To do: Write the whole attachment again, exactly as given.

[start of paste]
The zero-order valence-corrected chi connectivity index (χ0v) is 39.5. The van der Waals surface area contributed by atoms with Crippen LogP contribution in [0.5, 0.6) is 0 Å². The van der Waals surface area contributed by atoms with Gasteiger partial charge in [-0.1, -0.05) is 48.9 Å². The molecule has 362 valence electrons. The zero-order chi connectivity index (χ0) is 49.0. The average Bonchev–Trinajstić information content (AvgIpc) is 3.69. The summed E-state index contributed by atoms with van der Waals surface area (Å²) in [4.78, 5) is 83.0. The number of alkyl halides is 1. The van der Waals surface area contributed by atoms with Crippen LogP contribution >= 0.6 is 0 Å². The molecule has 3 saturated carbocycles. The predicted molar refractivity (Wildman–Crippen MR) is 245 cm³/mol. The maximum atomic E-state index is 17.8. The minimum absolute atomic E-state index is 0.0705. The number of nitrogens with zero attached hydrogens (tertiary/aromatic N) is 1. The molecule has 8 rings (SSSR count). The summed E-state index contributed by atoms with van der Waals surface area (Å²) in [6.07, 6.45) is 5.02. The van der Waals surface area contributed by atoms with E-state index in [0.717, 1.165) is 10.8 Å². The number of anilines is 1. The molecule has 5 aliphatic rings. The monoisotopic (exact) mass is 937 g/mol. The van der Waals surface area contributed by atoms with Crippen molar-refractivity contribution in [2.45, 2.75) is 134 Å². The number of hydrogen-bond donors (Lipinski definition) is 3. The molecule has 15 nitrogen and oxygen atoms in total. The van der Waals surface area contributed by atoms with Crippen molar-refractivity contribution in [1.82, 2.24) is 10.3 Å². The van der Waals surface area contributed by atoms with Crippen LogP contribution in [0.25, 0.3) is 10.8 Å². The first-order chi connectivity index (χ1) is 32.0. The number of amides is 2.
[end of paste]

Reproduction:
The zero-order valence-corrected chi connectivity index (χ0v) is 39.5. The van der Waals surface area contributed by atoms with Crippen LogP contribution in [0.5, 0.6) is 0 Å². The van der Waals surface area contributed by atoms with Gasteiger partial charge in [-0.1, -0.05) is 48.9 Å². The molecule has 362 valence electrons. The zero-order chi connectivity index (χ0) is 49.0. The average Bonchev–Trinajstić information content (AvgIpc) is 3.69. The summed E-state index contributed by atoms with van der Waals surface area (Å²) in [4.78, 5) is 83.0. The number of alkyl halides is 1. The van der Waals surface area contributed by atoms with Crippen LogP contribution >= 0.6 is 0 Å². The molecule has 3 saturated carbocycles. The predicted molar refractivity (Wildman–Crippen MR) is 245 cm³/mol. The maximum atomic E-state index is 17.8. The minimum absolute atomic E-state index is 0.0705. The number of nitrogens with zero attached hydrogens (tertiary/aromatic N) is 1. The molecule has 8 rings (SSSR count). The summed E-state index contributed by atoms with van der Waals surface area (Å²) in [6.07, 6.45) is 5.02. The van der Waals surface area contributed by atoms with E-state index in [0.717, 1.165) is 10.8 Å². The number of anilines is 1. The molecule has 5 aliphatic rings. The monoisotopic (exact) mass is 937 g/mol. The van der Waals surface area contributed by atoms with Crippen molar-refractivity contribution in [2.45, 2.75) is 134 Å². The number of hydrogen-bond donors (Lipinski definition) is 3. The molecule has 15 nitrogen and oxygen atoms in total. The van der Waals surface area contributed by atoms with Crippen molar-refractivity contribution in [1.82, 2.24) is 10.3 Å². The van der Waals surface area contributed by atoms with Crippen LogP contribution in [0.25, 0.3) is 10.8 Å². The first-order chi connectivity index (χ1) is 32.0. The number of amides is 2.